We’re revisiting two previous instalments of Marvellous, Electrical in a new form this month.
My partner Marta Cabral reads “The Dough“, about Brisbane’s baker of Portuguese pastries, in a bilingual version here:
Portuguese speakers can also enjoy Marta reading “Foolaru”, my Australia Day piece from 2017, here:
Marvellous, Electrical is a two-year project in the form of an email newsletter from across Queensland, Australia and beyond.
What can relatively young disciplines like information science and the allied health professions tell us about society and pop culture?
On the eve of a new exhibition at Queensland’s Gallery of Modern Art, these three creative professionals got together to explore Marvel’s superhero movies through new lenses informed by their expertise and experience.
Focusing on Doctor Strange (2016), the discussion embraced magic, mystery, science, history, identity, culture, politics, heroism, and lots of laughter.
From the history of Australian censorship to the dark side of healthcare, challenges in identity and representation, plus the arcane mysteries of “readers’ advisory”, listen now for a mind-expanding journey.
After Brisbane’s first Deathfest – a microfestival which explores, challenges, and celebrates our understanding of death, dying, and bereavement – I’m pleased to share a panel discussion which addressed grief, death, and end-of-life care in modern-day Queensland.
Joining me were Fiona Hawthorne, general manager at Hummingbird House, Queensland’s first children’s hospice; Ian Mellor, who manages body bequests for Queensland University of Technology; and Dr Sarah Winch, healthcare ethicist at the University of Queensland and author of Best Death Possible.
In an age when literacy has come to mean so many things – always with a sense of empowering people to read or make sense of some new terrain, topic, or experience – what would it mean for us to become truly “death literate”?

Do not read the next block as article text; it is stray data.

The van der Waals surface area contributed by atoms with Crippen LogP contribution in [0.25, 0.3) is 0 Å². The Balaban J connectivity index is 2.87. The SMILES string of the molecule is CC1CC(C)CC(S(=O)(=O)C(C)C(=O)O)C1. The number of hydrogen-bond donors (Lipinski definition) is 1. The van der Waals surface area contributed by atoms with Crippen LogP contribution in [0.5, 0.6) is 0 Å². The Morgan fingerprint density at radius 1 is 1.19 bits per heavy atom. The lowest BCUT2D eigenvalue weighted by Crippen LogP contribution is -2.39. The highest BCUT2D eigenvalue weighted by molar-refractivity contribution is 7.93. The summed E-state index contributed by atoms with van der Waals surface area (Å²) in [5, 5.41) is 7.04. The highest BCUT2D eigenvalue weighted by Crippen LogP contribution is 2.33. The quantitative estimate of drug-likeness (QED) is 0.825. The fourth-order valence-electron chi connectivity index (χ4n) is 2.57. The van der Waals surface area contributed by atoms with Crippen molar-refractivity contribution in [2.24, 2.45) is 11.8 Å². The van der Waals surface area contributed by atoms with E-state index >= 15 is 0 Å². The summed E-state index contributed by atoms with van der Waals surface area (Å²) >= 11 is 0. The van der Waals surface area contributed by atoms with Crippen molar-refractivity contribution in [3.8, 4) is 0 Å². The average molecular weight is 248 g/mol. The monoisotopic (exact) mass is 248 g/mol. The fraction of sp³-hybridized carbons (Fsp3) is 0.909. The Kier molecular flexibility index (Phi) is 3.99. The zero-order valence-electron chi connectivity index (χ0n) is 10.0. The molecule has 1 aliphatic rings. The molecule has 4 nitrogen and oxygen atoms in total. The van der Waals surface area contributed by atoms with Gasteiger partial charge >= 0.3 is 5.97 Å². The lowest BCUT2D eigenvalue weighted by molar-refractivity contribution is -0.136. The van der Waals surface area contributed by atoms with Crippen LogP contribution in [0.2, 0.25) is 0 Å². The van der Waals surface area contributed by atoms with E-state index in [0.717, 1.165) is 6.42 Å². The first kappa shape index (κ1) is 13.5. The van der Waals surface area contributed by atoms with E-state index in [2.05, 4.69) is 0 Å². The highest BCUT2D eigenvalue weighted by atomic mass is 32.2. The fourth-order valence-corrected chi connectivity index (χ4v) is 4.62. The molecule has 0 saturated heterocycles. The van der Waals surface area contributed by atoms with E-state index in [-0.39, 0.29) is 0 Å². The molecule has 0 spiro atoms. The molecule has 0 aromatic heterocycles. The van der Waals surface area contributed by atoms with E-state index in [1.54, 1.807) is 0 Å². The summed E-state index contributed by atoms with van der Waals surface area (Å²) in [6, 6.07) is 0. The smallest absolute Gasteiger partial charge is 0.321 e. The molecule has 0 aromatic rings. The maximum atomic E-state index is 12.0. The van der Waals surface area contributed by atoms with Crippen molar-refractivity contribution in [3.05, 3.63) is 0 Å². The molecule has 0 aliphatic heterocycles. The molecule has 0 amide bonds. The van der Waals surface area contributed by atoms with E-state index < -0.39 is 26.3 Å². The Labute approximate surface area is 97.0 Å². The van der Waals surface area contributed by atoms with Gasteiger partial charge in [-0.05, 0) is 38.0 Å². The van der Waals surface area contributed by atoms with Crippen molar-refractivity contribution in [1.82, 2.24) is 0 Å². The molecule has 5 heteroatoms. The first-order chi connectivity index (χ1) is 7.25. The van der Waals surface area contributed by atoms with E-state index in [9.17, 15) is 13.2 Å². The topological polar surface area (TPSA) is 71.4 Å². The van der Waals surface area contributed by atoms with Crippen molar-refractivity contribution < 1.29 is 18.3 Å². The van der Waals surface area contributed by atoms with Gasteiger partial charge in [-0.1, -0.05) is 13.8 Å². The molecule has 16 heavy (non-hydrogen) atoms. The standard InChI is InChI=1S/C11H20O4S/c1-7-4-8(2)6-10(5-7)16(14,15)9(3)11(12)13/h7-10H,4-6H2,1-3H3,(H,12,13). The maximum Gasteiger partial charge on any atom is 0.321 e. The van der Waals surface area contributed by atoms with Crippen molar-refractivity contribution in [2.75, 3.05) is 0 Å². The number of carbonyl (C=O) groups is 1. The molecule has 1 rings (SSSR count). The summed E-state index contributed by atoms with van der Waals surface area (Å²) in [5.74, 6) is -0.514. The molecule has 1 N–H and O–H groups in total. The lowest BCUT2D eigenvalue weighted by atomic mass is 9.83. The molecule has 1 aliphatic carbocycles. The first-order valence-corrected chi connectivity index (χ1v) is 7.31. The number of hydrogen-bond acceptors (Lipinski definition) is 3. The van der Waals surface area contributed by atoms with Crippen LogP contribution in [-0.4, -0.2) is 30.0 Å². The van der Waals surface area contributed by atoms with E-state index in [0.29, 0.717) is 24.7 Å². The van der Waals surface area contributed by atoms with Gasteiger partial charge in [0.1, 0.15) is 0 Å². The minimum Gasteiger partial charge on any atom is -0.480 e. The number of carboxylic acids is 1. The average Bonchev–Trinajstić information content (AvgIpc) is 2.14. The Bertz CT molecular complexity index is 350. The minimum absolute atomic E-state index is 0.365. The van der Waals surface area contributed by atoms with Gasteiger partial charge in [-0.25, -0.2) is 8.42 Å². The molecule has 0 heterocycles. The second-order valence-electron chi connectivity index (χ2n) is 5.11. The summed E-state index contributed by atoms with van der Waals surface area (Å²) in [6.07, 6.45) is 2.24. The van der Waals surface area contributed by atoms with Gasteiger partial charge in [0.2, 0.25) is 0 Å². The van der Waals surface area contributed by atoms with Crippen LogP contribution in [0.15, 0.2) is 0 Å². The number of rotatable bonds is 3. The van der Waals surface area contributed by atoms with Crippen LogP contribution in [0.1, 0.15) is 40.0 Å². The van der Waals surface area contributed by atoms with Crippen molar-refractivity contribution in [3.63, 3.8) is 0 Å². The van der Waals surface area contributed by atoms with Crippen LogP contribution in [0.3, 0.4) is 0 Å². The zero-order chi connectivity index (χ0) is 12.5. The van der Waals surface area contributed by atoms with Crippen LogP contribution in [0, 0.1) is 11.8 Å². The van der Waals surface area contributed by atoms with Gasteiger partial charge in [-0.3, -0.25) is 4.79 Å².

For more on Deathfest, visit the Metro Arts website.
Something different here at my website today. A podcast instead of a blog post. A podcast discussing that most profound of subjects… TRANSFORMERS!
What can giant fighting robots teach us about stories? What can they teach us about love? Are glorified toy commercials of interest to anyone other than kids, scholars, and nostalgics?
Today’s discussion takes us from 1984 and the origins of the Transformers brand through cartoons, toys, and movies to the latest comics published by IDW. Daisy and Neill also discuss the mythic resonance of children’s television, the medium of comics, and the way pop culture shapes and is shaped by our own relationships with others. It runs for just under 30 minutes and you can find it below.
Daisy’s currently researching her doctorate in literary tourism and children’s literature at the University of York. She’s @chaletfan on Twitter, and you can also find her at Did You Ever Stop to Think.
Last week, I was one of six keynote speakers at the biennial Australasian culture-and-technology conference, VALA.
My speech will be online later this week, and I’ll post a written version on this blog shortly, but in the meantime you can hear me being interviewed by Corin Haines in a special VALA Red Carpet edition of Library Chat.